As time went on, curing became more and more popular and now extends to nearly every kind of meat out there: beef, ostrich, antelope, pork, buffalo — you name it! Although it started out as a way for the poor to hang on to their food for longer, cured meat is now considered an art and, at times, even a delicacy in the culinary world. 

What’s on a charcuterie board?

There’s no formula for making a “perfect” charcuterie board, as it all comes down to what you like to eat and what your style is. There are, however, a few common ingredients and items that are popular in most charcuterie boards. 

Charcuterie checklist:

  • A variety of cured meats
  • A variety of cheeses
  • Pickled vegetables (artichokes, olives etc.)
  • Dips or spreads
  • Fruits, both dried and fresh
  • Nuts
  • Crackers
  • Fresh herbs for decor

Cured meats for charcuterie boards

If you head to any grocery store’s deli and bakery, you should find a wide variety of specialty cheeses and cured meats. They won’t usually be found with your standard cheese and lunch meats, so you may have to hunt around a bit.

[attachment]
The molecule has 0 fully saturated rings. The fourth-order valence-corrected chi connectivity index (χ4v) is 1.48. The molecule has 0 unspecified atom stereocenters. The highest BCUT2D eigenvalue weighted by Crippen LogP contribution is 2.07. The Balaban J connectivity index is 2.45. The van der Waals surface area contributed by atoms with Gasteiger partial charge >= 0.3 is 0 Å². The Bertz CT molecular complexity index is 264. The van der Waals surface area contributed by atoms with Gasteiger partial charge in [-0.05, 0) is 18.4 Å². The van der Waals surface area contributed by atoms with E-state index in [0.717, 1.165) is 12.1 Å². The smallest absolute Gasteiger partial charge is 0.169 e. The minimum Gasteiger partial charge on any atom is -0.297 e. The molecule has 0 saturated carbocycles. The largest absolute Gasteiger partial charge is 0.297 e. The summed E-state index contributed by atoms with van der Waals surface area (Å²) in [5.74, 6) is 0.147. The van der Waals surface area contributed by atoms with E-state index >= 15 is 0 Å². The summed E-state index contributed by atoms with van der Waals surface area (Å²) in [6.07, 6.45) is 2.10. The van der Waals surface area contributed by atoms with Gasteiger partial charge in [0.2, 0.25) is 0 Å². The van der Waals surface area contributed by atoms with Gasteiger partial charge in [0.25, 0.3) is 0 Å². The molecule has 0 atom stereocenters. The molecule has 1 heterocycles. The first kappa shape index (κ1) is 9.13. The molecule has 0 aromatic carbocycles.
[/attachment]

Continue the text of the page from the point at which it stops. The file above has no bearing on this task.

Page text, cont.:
There’s no wrong way to choose meats for your charcuterie board. What you want to achieve is a smorgasbord of colors, textures and flavors, so go crazy with whatever looks good! 

Here are a few meats you can’t go wrong with:

  • Salami
  • Prosciutto
  • Pepperoni
  • Soppressata
  • Calabrese

Cheeses for charcuterie boards

There are so many kinds of cheese that there’s virtually no end to the amount of combinations you could use for your charcuterie board, but there are three main things to think about when choosing your cheeses: shape, texture and taste. 

Big shapes of cheese — long triangles, Pac-Man-shaped wheels, small logs or holey slices — can really give a charcuterie board a gorgeous and elegant look to it.